A Life Less Ordinary
(15) 101 mins *irhk
It's an impossible task to follow Trainspotting, a book/film that long ago outgrew its origins and became a phenomenon. Irvine Welsh tried with Marabou Stork Nightmares - a better novel by far - but the public stumbled over its daring sense of fantasy and imagination, clinging tightly to the passages that trawled the same housing scheme paths as its predecessor.
There will also be a sense of audience disappointment at Danny Boyle/Andrew Macdonald/John Hodge's cinema follow-up, primarily because A Life Less Ordinary dares to be different. Gone is the super- realism of Renton's heroin landscapes; in comes Heaven as a pure-white police station, a Dennis Potter-style song 'n’ dance routine in place of the expected sex scene, two angels in the shape of bounty hunters. Some of these elements fall flat, but this is a romantic comedy, where love works its own illogical magic. And viewed as a romantic comedy, A Life Less Ordinary leaves its Hollywood peers standing.
Ewan McGregor is Robert. an office cleaner and would-be trash novelist who impetuously kidnaps his boss‘s daughter Celine (Cameron Diaz) when his job is taken over by a robot. Unable to even phone in a ransom demand, Robert is helped
through the process by Celine, who sees an opportunity to get back at her cold, super-rich father (Ian Holm). Gradually, perpetrator and victim change places and, inevitably, fall in love, which is just as well for the matchmaker angels (Holly Hunter and Delroy Lindo) on their tail, who won't be allowed back upstairs if their
Cupid's arrows fail to hit their mark.
The filmmaking team's quirky trademarks are present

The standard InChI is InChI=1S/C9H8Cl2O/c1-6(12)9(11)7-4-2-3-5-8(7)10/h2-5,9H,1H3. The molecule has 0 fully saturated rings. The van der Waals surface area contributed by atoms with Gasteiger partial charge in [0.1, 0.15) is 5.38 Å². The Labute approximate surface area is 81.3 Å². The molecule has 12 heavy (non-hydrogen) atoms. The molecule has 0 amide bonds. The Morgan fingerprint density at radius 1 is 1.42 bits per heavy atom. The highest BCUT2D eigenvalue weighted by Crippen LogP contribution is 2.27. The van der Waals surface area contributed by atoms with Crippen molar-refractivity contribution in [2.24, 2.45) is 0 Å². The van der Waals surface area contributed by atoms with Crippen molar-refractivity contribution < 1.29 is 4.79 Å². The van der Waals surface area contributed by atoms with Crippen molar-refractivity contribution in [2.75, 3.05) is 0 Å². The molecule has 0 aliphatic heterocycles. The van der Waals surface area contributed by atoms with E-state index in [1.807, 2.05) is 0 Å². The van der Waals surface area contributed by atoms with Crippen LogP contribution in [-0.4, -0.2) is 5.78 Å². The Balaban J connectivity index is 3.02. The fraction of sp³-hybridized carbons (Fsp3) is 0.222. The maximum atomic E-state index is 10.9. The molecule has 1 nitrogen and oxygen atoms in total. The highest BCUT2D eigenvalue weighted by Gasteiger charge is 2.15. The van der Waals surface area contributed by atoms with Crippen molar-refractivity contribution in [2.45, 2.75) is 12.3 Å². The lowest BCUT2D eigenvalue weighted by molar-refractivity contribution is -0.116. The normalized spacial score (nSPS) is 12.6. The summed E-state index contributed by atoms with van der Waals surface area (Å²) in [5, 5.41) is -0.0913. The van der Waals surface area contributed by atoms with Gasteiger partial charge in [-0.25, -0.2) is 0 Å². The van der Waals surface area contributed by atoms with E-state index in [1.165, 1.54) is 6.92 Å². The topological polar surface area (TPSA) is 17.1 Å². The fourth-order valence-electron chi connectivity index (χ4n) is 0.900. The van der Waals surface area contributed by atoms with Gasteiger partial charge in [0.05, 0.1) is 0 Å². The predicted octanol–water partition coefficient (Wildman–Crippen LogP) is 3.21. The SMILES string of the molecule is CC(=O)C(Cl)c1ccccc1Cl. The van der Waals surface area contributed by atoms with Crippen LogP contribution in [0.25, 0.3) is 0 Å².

Cameron’s highlander: Ewan McGregor and Cameron Diaz in A Life Less Ordinary
everywhere, in the luscious photography, the flawless design and the use of music (check how 80er turns the opening of Orbital's 'The Box' into an Ennio Morricone spaghetti western stand-off). Good on them for taking hold of a whole legion of cinematic styles and genre cliches, and somehow managing to twist and embrace
them at the same time. (Alan Morrison)
I General release from Fri 24 Oct. See feature, pages 8-13.
(18) 135 mins *HHH:
Once in a while, a grown-up crime movre comes along that does more than recycle the same old genre cliches or retread familiar, formulaic ground. The Usual SuSpects was the most recent example, LA. Confidential is the latest. Adapted from James Ellroy's neo-nOir novel, it tones down the book's psychotic violence while brilliantly evoking its jaundiced view of a glitzy 1950s Los Angeles underpinned by an all-pervasive, festering corruption.
24 THE lIST 23 Oct~6 Nov 1997
Law unto themselves: Russell Crowe and Guy Pearce in LA. Confidential
Usual Suspects star Kevm Spacey plays celebrity cop Jack Vincennes, sartorially smooth advisor to a hit TV show and bent partner of tabloid editor Sid Hudgeons (Danny DeVito), who sets him up With celebrity drug busts in order to photograph the arrests for his magazine. 8ch White (Russell Crowe), by contrast, is the real article, a street cop who's the muscle behind Captain Dudley Smith (James Cromwell), a pragmatic police chief prepared to bend the rules if it will stop out-of-town gangsters moving in on his patch.
Finally there is born politician Ed Exley